Aerospace and Technology: Reaching New Heights
Arizona is one of the nation’s largest and fastest growing aerospace centers. Aerospace and defense comprises Arizona’s premiere industry cluster, employing over 93,800 people statewide in over 500 companies and bringing revenue of $8.8 billion in gross state product to the economy.
Arizona is home to 17 military installations, including Fort Huachuca (home of the U.S. Army Intelligence Center), Luke and Davis-Monthan Air Force Bases, Yuma Marine Corps Air Station, and the Air National Guard’s premier F-16 fighter pilot training unit. The Barry M. Goldwater Complex and Yuma Proving Ground together offer over two million acres of testing facilities for cutting-edge aircraft, artillery, and vehicular performance. These facilities employ almost 40,000 personnel. Arizona also boasts 81 airports, some shared with the U.S military and private companies for testing and training operations. Arizona’s aviation industry contributes $38.5 billion to the economy and more than 470,000 jobs, according to the Arizona Department of Transportation.
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Shared facilities help Arizona companies develop optimal products for military and civilian use. NASA and the Department of Defense commonly test the latest innovations in aerospace technology and communications. In fact, Arizona is ranked among the top ten for Department of Defense contracts, with defense contracts awarded to Arizona companies increasing from $4.1 billion to $12.1 billion between 2000 and 2009. The state leads the industry in the production of unmanned aerial vehicles (UAVs), aircraft, missiles, battlefield communications and guidance systems.
Closely related to these cutting edge innovations, Arizona is also a leader in space technologies—making life-support suits for extreme environments, developing systems used in manned space programs, designing the first new space suit in more than 30 years, building satellite-deploying rockets that are launched beneath airplanes, and more.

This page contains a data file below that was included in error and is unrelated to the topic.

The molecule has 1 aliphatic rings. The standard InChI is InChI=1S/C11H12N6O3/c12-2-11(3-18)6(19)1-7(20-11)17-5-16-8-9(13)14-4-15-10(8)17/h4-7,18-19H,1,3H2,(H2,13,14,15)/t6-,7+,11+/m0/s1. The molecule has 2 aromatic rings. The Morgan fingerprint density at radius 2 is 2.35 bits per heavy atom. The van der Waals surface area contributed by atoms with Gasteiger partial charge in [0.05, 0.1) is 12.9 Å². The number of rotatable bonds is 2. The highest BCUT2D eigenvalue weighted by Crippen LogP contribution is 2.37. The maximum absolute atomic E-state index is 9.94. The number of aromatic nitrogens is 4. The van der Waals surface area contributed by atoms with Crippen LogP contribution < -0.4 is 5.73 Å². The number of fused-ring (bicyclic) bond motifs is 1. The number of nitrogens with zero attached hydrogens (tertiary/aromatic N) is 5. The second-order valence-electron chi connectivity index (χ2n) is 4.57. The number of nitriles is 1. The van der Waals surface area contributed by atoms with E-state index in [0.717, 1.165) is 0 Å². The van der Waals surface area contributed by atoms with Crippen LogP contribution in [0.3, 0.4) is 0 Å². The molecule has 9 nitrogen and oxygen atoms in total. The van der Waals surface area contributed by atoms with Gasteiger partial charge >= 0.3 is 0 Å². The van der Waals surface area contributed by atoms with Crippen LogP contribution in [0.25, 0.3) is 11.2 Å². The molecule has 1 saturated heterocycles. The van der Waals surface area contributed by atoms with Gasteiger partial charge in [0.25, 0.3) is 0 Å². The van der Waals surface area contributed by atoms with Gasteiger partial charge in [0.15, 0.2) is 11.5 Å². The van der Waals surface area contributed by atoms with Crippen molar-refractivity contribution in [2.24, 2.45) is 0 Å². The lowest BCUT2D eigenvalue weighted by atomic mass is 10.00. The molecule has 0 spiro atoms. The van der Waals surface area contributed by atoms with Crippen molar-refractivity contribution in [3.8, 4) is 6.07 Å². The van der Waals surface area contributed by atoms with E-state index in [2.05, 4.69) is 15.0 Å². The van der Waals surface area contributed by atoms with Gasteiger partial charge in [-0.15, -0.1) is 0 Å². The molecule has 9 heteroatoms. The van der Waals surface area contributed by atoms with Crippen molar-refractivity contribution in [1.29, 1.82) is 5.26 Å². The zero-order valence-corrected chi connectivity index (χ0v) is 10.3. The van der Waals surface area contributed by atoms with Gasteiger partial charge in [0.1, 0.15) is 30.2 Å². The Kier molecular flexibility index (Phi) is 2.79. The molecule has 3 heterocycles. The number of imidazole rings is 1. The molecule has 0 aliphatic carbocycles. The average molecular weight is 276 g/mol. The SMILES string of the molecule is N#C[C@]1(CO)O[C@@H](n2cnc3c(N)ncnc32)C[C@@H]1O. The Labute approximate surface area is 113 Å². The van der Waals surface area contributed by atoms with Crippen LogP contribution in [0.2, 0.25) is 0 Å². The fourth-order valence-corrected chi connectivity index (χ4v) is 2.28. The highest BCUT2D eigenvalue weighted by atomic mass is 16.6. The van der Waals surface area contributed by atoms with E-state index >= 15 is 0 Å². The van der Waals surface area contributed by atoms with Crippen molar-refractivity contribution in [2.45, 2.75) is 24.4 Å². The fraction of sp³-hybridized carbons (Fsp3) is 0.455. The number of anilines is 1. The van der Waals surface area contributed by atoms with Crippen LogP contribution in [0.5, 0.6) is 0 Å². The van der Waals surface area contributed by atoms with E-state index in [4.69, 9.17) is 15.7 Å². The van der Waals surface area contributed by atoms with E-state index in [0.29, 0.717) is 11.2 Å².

The state is also a leading producer of additional high technology products such as microchips and biomedical goods. Semiconductors, a component of the world’s most exciting technologies, comprise 40% of the state’s exports! Progress in the high technology industries of semiconductors, optics, electronics, and other nanotechnologies can help the aerospace cluster stay strong.
Three major factors contribute to our status as a major global center for the technology, aerospace and defense industry. First, operating and cost-of-living expenses stay well below our competitors. Second, our climate, with over 340 days of flying weather every year, allows year-round testing opportunities. Third is our extensive system of inter-industry cooperation. Arizona leadership is committed to building synergy across the state with a vibrant consortium of technical research, academics, industry, test ranges and policy makers.
Like the biotechnical consortium, the unique collaborations between the various organizations, businesses, universities, community colleges, public schools, and military installations have bolstered Arizona’s success. Incubators like the Arizona Innovation Accelerator and dedicated funding programs such as the Arizona Innovation Challenge foster technology-based start-up companies. Employers like Boeing and Intel have invested billions of dollars in STEM initiatives that awaken curiosity in the sciences at a young age. Focused educational programs and strategic crossovers between the aviation, defense, and space technology sectors help keep this industry soaring upward.